By Maria Micallef, Health Writer, Programmer and Director of Hear Me Raw (Consumer Health and Corporate Health Solutions)
Have you ever walked into a room with a purpose and completely forgot what that purpose is? Perhaps you started to recount an experience in court or in a client meeting, only to find you couldn’t remember the point of what you were saying?
It’s easy to be inattentive and distracted, especially with technologies providing more opportunities for distraction. This is where mindfulness is an essential tool.
What is Mindfulness?
Mindfulness is a mental state of openness, awareness and focus. It provides a state of concentration on the task at hand to the exclusion of other distractions. We are naturally mindful in extreme situations which require intense focus e.g. being chased by an aggressive dog. However, distraction and inattention are more common states and in fact are usually the norm. We have all had experiences of missing a segment of a conversation as we were “thinking of something else” or reading something five times over before it sank in because again our mind wandered off. This is pretty typical of the human mind.
We can, however, strengthen our focus through mindfulness, which in turn can optimise productivity and competence at work. An essential element of mindfulness is “Flow”. Mihaly Csikszentmihalyi coined the term “Flow” for those states of minds when consciousness is harmoniously ordered. Flow, a state of mindfulness, occurs when one is fully present and completely focused on the task at hand.
In a work situation, it leads to states such as one described by in the book The Art of Happiness at Work: “I had been working for over 5 hours and yet it was as if no time had passed and it was completely effortless. Not only wasn’t I tired but I was filled with energy…. when I reviewed my notes I had made tremendous progress on what was a very difficult problem”.
Flow arises when engaged in an activity that is important to us, meaningful to us and worth doing. Flow is more likely to occur when:
- There are clear goals to the activity.
- We receive some kind of immediate feedback about our progress as the activity unfolds.
- The task challenges our skills just enough that the goal is achievable, even though we are “stretched” to achieve it.
Typically the mindful flow state is intermittent and not a permanent state. Once in the state of flow, you are completely in the present moment, not thinking about the past or future and therefore completely mindful of the task at hand without distraction. While in flow, we engage in the activity for its own sake (i.e. the challenge of it) rather than any external rewards.
When you’re in a state of flow:
- You feel at one with the world.
- You let go of your sense of an individual and any worries and problems.
- You’re completely focused.
- You feel very satisfied with what you’re doing.
- You’re happy, although you don’t really notice it at the time because you’re so engrossed in whatever you’re doing.
How can you be more mindful at work to induce a “flow like” state and improve productivity? Ensure you are challenged by some aspect of your work that pushes your skill set to its boundary.
- Find a quiet time to get “in the zone”. Try a ritual to help get you into this state– e.g. going over your materials for the task at hand or going over how its objectives fit with the corporation’s objectives.
- Keep distractions to a minimum. Allow uninterrupted blocks of time so that you can get into a flow state.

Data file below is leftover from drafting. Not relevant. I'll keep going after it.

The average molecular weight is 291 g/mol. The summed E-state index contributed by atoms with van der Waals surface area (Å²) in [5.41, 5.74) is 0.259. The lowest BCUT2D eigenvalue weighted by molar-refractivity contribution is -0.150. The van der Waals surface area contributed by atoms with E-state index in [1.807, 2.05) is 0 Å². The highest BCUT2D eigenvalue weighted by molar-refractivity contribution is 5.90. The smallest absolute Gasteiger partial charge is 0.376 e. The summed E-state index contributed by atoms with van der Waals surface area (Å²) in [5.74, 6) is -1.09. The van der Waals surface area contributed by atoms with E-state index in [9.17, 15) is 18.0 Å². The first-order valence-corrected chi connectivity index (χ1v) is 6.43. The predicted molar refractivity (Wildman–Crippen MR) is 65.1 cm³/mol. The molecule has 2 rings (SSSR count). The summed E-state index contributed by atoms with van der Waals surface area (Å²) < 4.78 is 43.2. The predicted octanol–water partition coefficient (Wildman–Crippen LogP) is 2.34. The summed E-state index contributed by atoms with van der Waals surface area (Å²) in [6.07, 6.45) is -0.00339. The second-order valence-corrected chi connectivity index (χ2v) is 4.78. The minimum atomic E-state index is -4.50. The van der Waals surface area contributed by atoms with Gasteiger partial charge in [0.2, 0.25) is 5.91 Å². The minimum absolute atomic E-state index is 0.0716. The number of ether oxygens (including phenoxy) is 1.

- Ensure immediate feedback is available so we can gauge our progress.
- The task must have clear goals.
Tapping into your “Flow”
Everyone’s had flow experiences which typically relate to being “in the zone”. By knowing when you’ve been in flow, you can encourage more opportunities to experience it in the future. Here are some typical activities that people often find themselves flowing in. You may even find something here to try yourself:
- Reading or writing – When you’re fully engaged in a good book full of a challenging storyline, you’re in flow. You forget about everything else and time flies by. When writing in flow, words simply pop into your head and onto your page with effortless ease. You stop criticising what you’re creating, and enjoy seeing the report or book pouring out of you.
- Art or hobbies – Most artistic endeavours involve flow. You’re directly connected with your senses and people often describe themselves as being ‘at one with the music’. If you’re doing a particular hobby because you’re forced to, it may or may not be a flow experience as the intrinsic motivation isn’t there.
- Exercise – Some people love exercise so much that they get addicted to it. The rush of adrenaline, the full focus in the present moment, and the feeling of exhilaration makes for a flow experience.
- Work – Perhaps surprisingly, you can be in flow at work. Research has found that people are happier at work than they are in their leisure time. Work encourages you to do something with a focused attention, and often involves interaction with others. You need to give something of yourself. This can set the stage for flow. In contrast, watching TV at home can drain your energy.
- Anything done mindfully – Remember, anything that you do with a mindful awareness is going to generate a flow state of mind, by immersing yourself in that project.
By looking for opportunities for action constantly, developing our skills to meet bigger challenges, focusing on the activity at hand, and allowing ourselves to be lost in the interaction we become stronger after each flow experience.
To hear more of Maria’s health and mindfulness wisdom (stressed out attorneys: you know you need it!), head over to Hear Me Raw.